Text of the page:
The EU is rightly proud of its single market. But in finance, it is still more aspiration than reality, at least for smaller users.
Households in need of banking services, small and medium-sized companies wanting to invest and expand, and new entrepreneurs seeking funding to develop their ideas, have few alternatives to their own domestic banks.
The result is a fragile and fragmented banking system, and small and shallow pools of risk capital. Both problems have long held back Europe’s growth potential, especially on its southern rim.
It is to European policymakers’ credit that they have at least nominally recognised the nature of these challenges since the sovereign debt and banking sector crises a decade ago. This is what the EU’s goals of a “banking union” and a “capital markets union” are all about. It is not to their credit, however, that they have made so little progress.
The resistance runs deep. In Spain and Italy, a drive to strengthen banks has favoured domestic rather than cross-border mergers. The latter have their own problems, but a trend of domestic consolidation will concentrate banking business further within national borders — the opposite direction from a real banking union. A truly single capital market must cut through the thicket of 27 jealously guarded regulatory and insolvency regimes. Despite many attempts at harmonisation, they fall far short of what is required.
Meanwhile, the need to unify banking and capital markets has become more urgent. One reason is Brexit. Continued fragmentation in EU capital markets allows London to continue to play an outsize role in channelling the financing for European growth. With the UK outside the EU’s rulemaking sphere, this becomes a danger — but, as UBS chairman Axel Weber has pointed out, one that is hard to avoid until Europe unifies its own financial markets.
The pandemic is another reason. While the expected wave of bankruptcies has not so far materialised, many companies are in a bad state, and many government-backed emergency loans will probably never be repaid.
This is a unique opportunity to force European business activity to shift from credit to equity financing, by converting debt overhangs into equity stakes and creating a pan-EU market on which to trade those stakes and mobilise investment into new ventures.
Finance ministers signed off last week on treaty reforms for the European Stability Mechanism, the rescue fund created after the eurozone debt crisis. This move will improve the area’s economic governance in two ways. It will be easier to organise creditors to agree a sovereign debt restructuring. And the system to handle failing banks will be buttressed with a new line of defence in the form of a fiscal backstop for the eurozone’s Single Resolution Fund for banks.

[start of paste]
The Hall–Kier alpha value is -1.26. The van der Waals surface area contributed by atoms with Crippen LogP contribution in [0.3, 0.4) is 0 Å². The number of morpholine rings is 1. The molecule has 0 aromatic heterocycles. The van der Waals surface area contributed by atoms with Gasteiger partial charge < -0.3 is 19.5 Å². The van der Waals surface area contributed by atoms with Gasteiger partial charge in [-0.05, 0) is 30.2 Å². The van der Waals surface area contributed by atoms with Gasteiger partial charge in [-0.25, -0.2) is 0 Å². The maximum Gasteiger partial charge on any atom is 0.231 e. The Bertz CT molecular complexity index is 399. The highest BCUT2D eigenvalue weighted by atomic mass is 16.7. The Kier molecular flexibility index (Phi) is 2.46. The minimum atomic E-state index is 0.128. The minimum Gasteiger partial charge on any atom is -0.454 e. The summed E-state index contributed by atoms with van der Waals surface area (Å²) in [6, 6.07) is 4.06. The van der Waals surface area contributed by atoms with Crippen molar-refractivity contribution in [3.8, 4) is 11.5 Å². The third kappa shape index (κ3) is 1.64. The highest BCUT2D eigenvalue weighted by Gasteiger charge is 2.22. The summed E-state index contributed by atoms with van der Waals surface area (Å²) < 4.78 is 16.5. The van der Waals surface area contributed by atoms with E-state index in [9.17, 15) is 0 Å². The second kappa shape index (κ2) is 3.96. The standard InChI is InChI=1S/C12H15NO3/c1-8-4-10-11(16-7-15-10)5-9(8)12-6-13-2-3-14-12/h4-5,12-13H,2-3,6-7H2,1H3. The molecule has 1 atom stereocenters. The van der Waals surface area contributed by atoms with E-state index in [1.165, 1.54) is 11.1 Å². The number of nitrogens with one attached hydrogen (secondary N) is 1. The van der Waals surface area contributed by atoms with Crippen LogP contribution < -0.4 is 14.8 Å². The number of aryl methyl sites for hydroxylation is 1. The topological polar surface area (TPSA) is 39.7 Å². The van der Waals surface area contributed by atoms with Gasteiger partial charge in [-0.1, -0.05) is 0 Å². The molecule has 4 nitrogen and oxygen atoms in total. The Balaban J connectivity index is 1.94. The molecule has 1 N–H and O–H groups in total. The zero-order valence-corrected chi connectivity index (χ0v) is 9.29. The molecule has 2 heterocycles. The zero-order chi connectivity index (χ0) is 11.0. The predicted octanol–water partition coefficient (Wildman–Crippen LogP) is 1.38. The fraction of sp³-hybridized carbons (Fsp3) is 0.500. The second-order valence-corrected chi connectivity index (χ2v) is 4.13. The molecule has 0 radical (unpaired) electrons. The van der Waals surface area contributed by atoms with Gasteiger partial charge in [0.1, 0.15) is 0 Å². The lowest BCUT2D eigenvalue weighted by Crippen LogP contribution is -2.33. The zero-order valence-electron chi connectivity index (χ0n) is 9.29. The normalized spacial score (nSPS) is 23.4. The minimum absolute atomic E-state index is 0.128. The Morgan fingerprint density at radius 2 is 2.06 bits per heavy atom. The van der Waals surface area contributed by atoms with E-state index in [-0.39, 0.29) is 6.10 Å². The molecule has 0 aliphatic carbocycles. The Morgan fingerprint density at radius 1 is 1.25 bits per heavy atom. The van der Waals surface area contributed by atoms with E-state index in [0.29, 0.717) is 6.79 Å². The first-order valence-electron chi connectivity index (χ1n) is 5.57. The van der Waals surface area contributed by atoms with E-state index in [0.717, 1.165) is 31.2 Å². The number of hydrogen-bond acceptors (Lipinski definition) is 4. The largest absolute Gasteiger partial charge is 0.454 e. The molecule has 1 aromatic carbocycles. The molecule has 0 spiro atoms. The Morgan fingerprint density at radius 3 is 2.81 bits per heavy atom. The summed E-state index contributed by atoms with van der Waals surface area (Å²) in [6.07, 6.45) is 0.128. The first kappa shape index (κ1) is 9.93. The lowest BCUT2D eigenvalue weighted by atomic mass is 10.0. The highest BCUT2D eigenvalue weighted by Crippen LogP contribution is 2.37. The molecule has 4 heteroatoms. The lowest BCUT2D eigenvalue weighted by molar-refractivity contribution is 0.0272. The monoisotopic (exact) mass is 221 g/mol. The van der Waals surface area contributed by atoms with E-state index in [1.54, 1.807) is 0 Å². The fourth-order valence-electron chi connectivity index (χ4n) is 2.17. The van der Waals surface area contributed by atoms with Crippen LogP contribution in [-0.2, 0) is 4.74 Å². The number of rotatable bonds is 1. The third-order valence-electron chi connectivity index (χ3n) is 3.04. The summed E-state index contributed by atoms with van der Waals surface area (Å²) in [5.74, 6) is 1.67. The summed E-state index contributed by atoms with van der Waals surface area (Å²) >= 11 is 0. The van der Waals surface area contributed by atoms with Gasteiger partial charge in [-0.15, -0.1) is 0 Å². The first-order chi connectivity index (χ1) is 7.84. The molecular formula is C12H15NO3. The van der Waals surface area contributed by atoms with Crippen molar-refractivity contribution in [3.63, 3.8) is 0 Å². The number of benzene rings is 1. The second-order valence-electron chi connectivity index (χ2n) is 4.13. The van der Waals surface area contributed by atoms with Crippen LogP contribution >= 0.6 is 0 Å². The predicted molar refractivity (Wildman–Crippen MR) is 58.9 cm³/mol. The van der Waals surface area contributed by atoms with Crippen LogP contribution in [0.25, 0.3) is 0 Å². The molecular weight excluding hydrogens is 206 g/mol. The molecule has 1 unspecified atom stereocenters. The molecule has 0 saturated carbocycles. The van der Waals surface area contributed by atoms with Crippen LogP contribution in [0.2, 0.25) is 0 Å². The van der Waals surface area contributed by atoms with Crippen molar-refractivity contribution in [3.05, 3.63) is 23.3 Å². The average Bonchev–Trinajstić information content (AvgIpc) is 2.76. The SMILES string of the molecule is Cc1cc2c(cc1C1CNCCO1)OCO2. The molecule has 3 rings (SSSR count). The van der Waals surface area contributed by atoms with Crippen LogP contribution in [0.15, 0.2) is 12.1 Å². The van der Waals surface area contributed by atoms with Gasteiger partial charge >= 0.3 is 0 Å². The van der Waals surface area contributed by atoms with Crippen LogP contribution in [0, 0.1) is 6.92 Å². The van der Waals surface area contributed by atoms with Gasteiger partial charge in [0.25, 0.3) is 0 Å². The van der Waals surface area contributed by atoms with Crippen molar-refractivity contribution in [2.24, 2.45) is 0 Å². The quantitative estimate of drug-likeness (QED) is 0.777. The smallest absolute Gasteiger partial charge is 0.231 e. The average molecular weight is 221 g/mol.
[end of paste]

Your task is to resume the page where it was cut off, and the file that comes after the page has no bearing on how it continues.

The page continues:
These welcome changes are not as important in their own right as they are in removing roadblocks to the bigger agenda. Delay in passing ESM reform halted the little momentum there had been to unify banking and capital markets. An invitation in November 2019 from Olaf Scholz, Germany’s finance minister, to discuss reforms such as common deposit insurance and insolvency harmonisation ran into the sand.
After putting the ESM to bed, governments must start the hard work of giving up their excessive control over their national bank and financial sectors. If harmonisation of national rules is too hard, they should pursue the route of “28th regimes”: EU-level legal frameworks that act as an alternative to national bank licences, insolvency procedures, and incorporation and fundraising rules, and which companies could voluntarily adopt.
A standard criticism of the EU is that inflexibility and indecision make it vulnerable to failure and even disintegration in a crisis. This accusation is mistaken. The EU’s real disability is different: it is bad at making use of crises to create strategic leaps into the future.
Consider the Brexit negotiations, or the agreement in principle in July on a pandemic recovery package to be funded by common bonds. It turns out the EU is quite good at handling crises — even if it tends to string things out to the very last minute. Here the problem is not that the EU fails to do what is necessary, but that it misses opportunities to do more and better. That has been the case for creating a truly single market in finance. In the absence of imminent disaster, policymakers have been too content to let things drag out.
Even this pattern is not without exceptions. The EU has been making impressive progress on putting real policy tools behind the decarbonisation agenda. It must muster the same urgency for financial reform. This is not the time to let another crisis go to waste.
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